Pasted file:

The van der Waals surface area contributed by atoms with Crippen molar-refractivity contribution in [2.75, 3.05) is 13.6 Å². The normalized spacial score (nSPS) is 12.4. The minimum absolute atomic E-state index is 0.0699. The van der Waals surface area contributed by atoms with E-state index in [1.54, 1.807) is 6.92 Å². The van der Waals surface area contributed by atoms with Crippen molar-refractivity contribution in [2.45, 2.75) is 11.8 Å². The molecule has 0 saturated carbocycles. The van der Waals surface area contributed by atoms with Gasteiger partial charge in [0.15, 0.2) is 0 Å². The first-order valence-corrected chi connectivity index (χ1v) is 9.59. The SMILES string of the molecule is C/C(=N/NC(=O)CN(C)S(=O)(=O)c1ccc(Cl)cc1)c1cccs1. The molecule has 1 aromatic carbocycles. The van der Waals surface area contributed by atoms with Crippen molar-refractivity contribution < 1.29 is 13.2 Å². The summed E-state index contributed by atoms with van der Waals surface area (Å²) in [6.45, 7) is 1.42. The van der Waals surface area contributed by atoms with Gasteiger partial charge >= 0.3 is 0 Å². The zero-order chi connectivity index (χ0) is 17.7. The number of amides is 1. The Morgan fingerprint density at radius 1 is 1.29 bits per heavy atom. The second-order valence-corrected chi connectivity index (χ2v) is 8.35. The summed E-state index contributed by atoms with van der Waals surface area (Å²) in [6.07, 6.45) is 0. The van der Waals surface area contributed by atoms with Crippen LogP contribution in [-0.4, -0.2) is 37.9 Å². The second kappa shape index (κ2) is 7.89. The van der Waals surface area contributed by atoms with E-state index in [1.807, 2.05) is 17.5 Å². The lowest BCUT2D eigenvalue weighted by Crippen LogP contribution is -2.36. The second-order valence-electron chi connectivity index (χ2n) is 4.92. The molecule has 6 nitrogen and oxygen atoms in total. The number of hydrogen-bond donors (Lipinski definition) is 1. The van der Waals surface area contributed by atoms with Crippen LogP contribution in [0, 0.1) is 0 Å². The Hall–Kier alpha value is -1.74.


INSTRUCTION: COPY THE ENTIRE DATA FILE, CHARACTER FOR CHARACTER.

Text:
The van der Waals surface area contributed by atoms with Crippen molar-refractivity contribution in [2.75, 3.05) is 13.6 Å². The normalized spacial score (nSPS) is 12.4. The minimum absolute atomic E-state index is 0.0699. The van der Waals surface area contributed by atoms with E-state index in [1.54, 1.807) is 6.92 Å². The van der Waals surface area contributed by atoms with Crippen molar-refractivity contribution in [2.45, 2.75) is 11.8 Å². The molecule has 0 saturated carbocycles. The van der Waals surface area contributed by atoms with Gasteiger partial charge in [0.15, 0.2) is 0 Å². The first-order valence-corrected chi connectivity index (χ1v) is 9.59. The SMILES string of the molecule is C/C(=N/NC(=O)CN(C)S(=O)(=O)c1ccc(Cl)cc1)c1cccs1. The molecule has 1 aromatic carbocycles. The van der Waals surface area contributed by atoms with Crippen molar-refractivity contribution < 1.29 is 13.2 Å². The summed E-state index contributed by atoms with van der Waals surface area (Å²) in [6.45, 7) is 1.42. The van der Waals surface area contributed by atoms with Gasteiger partial charge >= 0.3 is 0 Å². The zero-order chi connectivity index (χ0) is 17.7. The number of amides is 1. The Morgan fingerprint density at radius 1 is 1.29 bits per heavy atom. The second-order valence-corrected chi connectivity index (χ2v) is 8.35. The summed E-state index contributed by atoms with van der Waals surface area (Å²) in [6.07, 6.45) is 0. The van der Waals surface area contributed by atoms with Crippen LogP contribution in [-0.4, -0.2) is 37.9 Å². The second kappa shape index (κ2) is 7.89. The van der Waals surface area contributed by atoms with E-state index in [1.807, 2.05) is 17.5 Å². The lowest BCUT2D eigenvalue weighted by Crippen LogP contribution is -2.36. The second-order valence-electron chi connectivity index (χ2n) is 4.92. The molecule has 6 nitrogen and oxygen atoms in total. The number of hydrogen-bond donors (Lipinski definition) is 1. The van der Waals surface area contributed by atoms with Crippen LogP contribution in [0, 0.1) is 0 Å². The Hall–Kier alpha value is -1.74.